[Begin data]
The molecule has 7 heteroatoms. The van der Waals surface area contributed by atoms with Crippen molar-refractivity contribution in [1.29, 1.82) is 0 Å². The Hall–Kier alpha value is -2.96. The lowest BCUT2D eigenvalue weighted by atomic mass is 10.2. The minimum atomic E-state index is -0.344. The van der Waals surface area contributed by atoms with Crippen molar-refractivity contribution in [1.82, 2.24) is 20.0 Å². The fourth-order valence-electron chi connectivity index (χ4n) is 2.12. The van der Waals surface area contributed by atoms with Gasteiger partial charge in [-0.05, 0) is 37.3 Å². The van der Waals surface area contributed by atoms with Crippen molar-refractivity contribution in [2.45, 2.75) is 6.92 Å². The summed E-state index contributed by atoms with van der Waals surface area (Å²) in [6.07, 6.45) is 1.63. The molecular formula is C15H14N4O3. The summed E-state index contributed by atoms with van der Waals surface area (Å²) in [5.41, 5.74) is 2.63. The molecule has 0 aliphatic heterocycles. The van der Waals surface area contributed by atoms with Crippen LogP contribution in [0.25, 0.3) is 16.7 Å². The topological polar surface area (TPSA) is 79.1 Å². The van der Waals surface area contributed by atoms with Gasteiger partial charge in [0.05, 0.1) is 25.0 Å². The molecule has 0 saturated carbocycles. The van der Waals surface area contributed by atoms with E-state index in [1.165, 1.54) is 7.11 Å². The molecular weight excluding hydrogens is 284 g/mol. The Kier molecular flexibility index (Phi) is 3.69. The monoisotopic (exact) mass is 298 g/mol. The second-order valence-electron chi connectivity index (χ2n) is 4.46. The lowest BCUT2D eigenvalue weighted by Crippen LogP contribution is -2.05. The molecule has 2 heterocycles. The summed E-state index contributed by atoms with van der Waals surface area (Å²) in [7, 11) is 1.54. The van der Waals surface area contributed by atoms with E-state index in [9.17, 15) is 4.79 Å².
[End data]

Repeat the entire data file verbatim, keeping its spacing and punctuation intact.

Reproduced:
The molecule has 7 heteroatoms. The van der Waals surface area contributed by atoms with Crippen molar-refractivity contribution in [1.29, 1.82) is 0 Å². The Hall–Kier alpha value is -2.96. The lowest BCUT2D eigenvalue weighted by atomic mass is 10.2. The minimum atomic E-state index is -0.344. The van der Waals surface area contributed by atoms with Crippen molar-refractivity contribution in [1.82, 2.24) is 20.0 Å². The fourth-order valence-electron chi connectivity index (χ4n) is 2.12. The van der Waals surface area contributed by atoms with Gasteiger partial charge in [-0.05, 0) is 37.3 Å². The van der Waals surface area contributed by atoms with Crippen molar-refractivity contribution in [2.45, 2.75) is 6.92 Å². The summed E-state index contributed by atoms with van der Waals surface area (Å²) in [6.07, 6.45) is 1.63. The molecular formula is C15H14N4O3. The summed E-state index contributed by atoms with van der Waals surface area (Å²) in [5.41, 5.74) is 2.63. The molecule has 0 aliphatic heterocycles. The van der Waals surface area contributed by atoms with Crippen LogP contribution in [0.25, 0.3) is 16.7 Å². The topological polar surface area (TPSA) is 79.1 Å². The van der Waals surface area contributed by atoms with Gasteiger partial charge in [0.05, 0.1) is 25.0 Å². The molecule has 0 saturated carbocycles. The van der Waals surface area contributed by atoms with E-state index in [1.165, 1.54) is 7.11 Å². The molecular weight excluding hydrogens is 284 g/mol. The Kier molecular flexibility index (Phi) is 3.69. The monoisotopic (exact) mass is 298 g/mol. The second-order valence-electron chi connectivity index (χ2n) is 4.46. The lowest BCUT2D eigenvalue weighted by Crippen LogP contribution is -2.05. The molecule has 2 heterocycles. The summed E-state index contributed by atoms with van der Waals surface area (Å²) in [7, 11) is 1.54. The van der Waals surface area contributed by atoms with E-state index in [9.17, 15) is 4.79 Å².